Battle may never end, for there chaos thrives;
And only in chaos can we live our lives.

After Snow takes the Assassin's curse, she leaves to rebuild the Four Kingdoms. But she finds the Beast impossible to control and will do anything to get rid of it and spare her kingdom carnage. Enter Rumplestiltskin, one of seven equally enigmatic and long-named dwarves. Their requirement for breaking the curse? Snow must live with them for a year. She leaves a serving girl in her place, who must lie to--and fall for--an unwitting Huntsman.

But curses can never be broken. Evil can never be killed. And Snow can never stop fighting.


13. Chapter 2

In the moments between seeing the Red Castle and seeing the dusty interior of a small cottage, I had done nothing more than blink. The transition was instantaneous and shocking.

My first thought was that it would be a marvelous way to transport troops-- no more struggling with supply wagons or putting up with the hundreds of complaints a soldier could think up.

"Now for the really hard work," mumbled Rumplestiltskin, walking past me to a dirty white door. He opened it, giving a brief glimpse of a grassy hard and trees. I could hear sea gulls squawking loudly in the distance.

We've traveled a long ways from the Red Kingdom if I can hear gulls, I thought.

"What does that hard work entail?" I asked. Rumplestiltskin spun in the doorframe to face me, his yellow robes swinging around him.

"You are going to stay put until I return, he said. The door shut with a smack.

I looked around me at the new surroundings. I was in a small cottage, brightened only by the dim light filtering through the windows by the door and on the adjacent wall. Those looked out to a grey sea, covered by a sky of a slightly brighter grey. On either side of that wall were alcoves. The one set into the wall with the front door housed a stove and two chairs, while the one opposite seemed to hold items of magical import. That wall was lined with shelves of broken and dusty crockery.

The other side of the shelved wall opened up to a stairwell and a filthy kitchen, as well as a back door. The final wall had another door, one that could cause quite a jam if opened at the same time as the front door.

The middle of the room was filled with a massive wooden table, lined with worn and broken wicker-back chairs. With nothing else to do, I sat down in the safest looking one, leaning on the wrinkled tablecloth that had endured many moth seasons.

It could be a cozy home, no doubt, if it underwent a bit of upkeep. A clock ticked unseen, either up the stairs or in the kitchen that I'd not quite dared to investigate.

I sat there several moments before there were footsteps on the stairs. I turned in my seat to see a dwarf, not unlike Rumplestjiltski, but clad entirely in green. He was just shorter than the thin metal handrail, yawning as he made his way down. He was also covered in ink stains and blotches of something orange.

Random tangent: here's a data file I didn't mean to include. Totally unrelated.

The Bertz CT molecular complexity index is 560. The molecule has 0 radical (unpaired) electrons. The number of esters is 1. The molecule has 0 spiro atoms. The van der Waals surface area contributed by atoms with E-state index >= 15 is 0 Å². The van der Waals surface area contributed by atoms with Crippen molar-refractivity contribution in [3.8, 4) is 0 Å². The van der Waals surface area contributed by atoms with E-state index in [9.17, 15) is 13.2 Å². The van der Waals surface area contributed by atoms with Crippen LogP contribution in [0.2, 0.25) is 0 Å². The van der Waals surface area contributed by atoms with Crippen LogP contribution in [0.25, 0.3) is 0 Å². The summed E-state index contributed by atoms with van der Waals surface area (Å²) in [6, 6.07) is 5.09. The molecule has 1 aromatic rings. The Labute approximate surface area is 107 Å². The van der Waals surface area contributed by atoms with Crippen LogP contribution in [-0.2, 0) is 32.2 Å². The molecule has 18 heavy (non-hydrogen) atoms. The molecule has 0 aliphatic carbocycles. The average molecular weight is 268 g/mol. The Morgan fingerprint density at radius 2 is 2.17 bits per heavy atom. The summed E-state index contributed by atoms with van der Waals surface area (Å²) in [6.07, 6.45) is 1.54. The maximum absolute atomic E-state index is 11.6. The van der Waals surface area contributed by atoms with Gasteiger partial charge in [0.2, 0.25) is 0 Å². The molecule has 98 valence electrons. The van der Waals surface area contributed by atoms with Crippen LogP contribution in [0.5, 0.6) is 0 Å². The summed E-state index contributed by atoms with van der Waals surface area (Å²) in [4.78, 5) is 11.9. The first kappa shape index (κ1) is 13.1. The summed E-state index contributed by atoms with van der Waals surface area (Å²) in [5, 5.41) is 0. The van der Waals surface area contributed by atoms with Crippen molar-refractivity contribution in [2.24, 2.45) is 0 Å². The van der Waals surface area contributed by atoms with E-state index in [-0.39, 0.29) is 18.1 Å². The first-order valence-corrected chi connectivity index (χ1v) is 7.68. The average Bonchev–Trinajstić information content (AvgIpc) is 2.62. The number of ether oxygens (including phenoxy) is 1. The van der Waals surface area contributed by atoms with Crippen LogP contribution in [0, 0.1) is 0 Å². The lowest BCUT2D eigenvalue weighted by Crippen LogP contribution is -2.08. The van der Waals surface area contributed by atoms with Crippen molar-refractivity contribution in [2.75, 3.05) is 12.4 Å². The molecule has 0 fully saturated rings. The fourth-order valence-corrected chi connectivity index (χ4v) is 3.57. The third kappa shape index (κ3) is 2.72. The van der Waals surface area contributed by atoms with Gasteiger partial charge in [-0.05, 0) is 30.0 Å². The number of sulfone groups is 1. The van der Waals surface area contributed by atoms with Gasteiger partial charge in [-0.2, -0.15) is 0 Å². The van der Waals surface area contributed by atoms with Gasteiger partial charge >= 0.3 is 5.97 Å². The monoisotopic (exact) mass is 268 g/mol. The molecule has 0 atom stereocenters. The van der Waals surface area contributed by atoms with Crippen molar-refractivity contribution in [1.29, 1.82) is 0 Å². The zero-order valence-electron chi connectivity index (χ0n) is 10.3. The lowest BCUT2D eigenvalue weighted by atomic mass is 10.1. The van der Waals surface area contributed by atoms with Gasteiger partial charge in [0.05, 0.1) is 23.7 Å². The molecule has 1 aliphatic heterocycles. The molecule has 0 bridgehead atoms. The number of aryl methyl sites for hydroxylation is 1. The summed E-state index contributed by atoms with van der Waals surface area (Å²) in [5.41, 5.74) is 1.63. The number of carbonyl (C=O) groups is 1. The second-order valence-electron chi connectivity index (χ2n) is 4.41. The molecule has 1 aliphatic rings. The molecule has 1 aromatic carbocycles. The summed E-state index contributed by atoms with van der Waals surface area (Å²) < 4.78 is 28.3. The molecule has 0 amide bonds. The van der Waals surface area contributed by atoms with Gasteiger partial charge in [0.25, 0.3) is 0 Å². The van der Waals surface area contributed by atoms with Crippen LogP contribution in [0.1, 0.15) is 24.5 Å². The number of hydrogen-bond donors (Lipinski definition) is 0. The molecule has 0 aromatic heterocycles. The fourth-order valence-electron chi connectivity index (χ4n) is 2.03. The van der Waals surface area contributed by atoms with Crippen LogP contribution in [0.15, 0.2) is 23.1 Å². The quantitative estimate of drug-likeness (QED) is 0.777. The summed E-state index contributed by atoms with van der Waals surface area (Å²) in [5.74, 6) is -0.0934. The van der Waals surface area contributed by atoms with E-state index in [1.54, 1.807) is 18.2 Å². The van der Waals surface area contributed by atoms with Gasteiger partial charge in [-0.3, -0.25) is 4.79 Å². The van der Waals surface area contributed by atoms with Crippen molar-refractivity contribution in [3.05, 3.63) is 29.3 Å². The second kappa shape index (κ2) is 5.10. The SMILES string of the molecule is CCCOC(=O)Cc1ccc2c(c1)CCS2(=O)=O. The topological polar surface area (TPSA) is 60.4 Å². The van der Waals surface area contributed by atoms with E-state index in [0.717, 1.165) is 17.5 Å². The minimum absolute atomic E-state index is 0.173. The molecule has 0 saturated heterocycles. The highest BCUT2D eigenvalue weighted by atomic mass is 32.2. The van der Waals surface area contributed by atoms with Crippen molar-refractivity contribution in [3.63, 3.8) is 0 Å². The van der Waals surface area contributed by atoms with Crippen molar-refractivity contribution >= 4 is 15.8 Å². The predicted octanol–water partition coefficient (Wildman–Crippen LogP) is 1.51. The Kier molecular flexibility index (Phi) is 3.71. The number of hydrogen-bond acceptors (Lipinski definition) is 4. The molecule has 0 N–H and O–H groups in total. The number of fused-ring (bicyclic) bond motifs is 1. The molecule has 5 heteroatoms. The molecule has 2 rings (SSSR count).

He reached the final step then stopped, eyes having landed on the guest sitting at his table.

"Who are YOU?"

"I'm Queen Snow of the White Kingdom," I replied, wondering if it was wise response. The dwarf merely laughed.

"What? So we're having tea with the queen now, are we/" He whipped a blotch of the orange stuff off his cheek.

"If you have some tea, I wouldn't turn it down," I said. Actually, I would have preferred something stronger. "It's been a heck of a night for me. Rude guests, nasty beasts, and strange dwarves." I glanced at the door. "And Rupmlestiltskin's been gone some time now."

"I should have known this would be Rumple's doing," sighed the dwarf. He turned into the kitchen, then returned a little later with two cups of steaming tea.

"Thank you," I said, relieving him of one of the massive mugs. He grunted in response.

"So why did Rumplestiltskin bring you home?" He asked, sitting beside me. "That's odd, even for him."

"He said this particular curse would take studying to break," I answered, taking a gulp of the tea. It tasted unlike any I'd had before.

The dwarf shook his head. "I won't be much of a help with curses. I bet he's off to find Tandemore. He might e of use." He took a large gulp of the tea, leaving a stain on the lip of the cup.

"Just who are you?" I asked. I hadn't realized there were others like Rumplestiltskin.

"I'm Oklafaly. Translated, it means... eh, alchemist." He nodded, satisfied with his explanation. I wondered if his name was a part of why he wouldn't help with my curse. Did he--and this Tandemore--have a different sort of magic than Rumplestiltskin? I was looking forward to an explanation when he returned.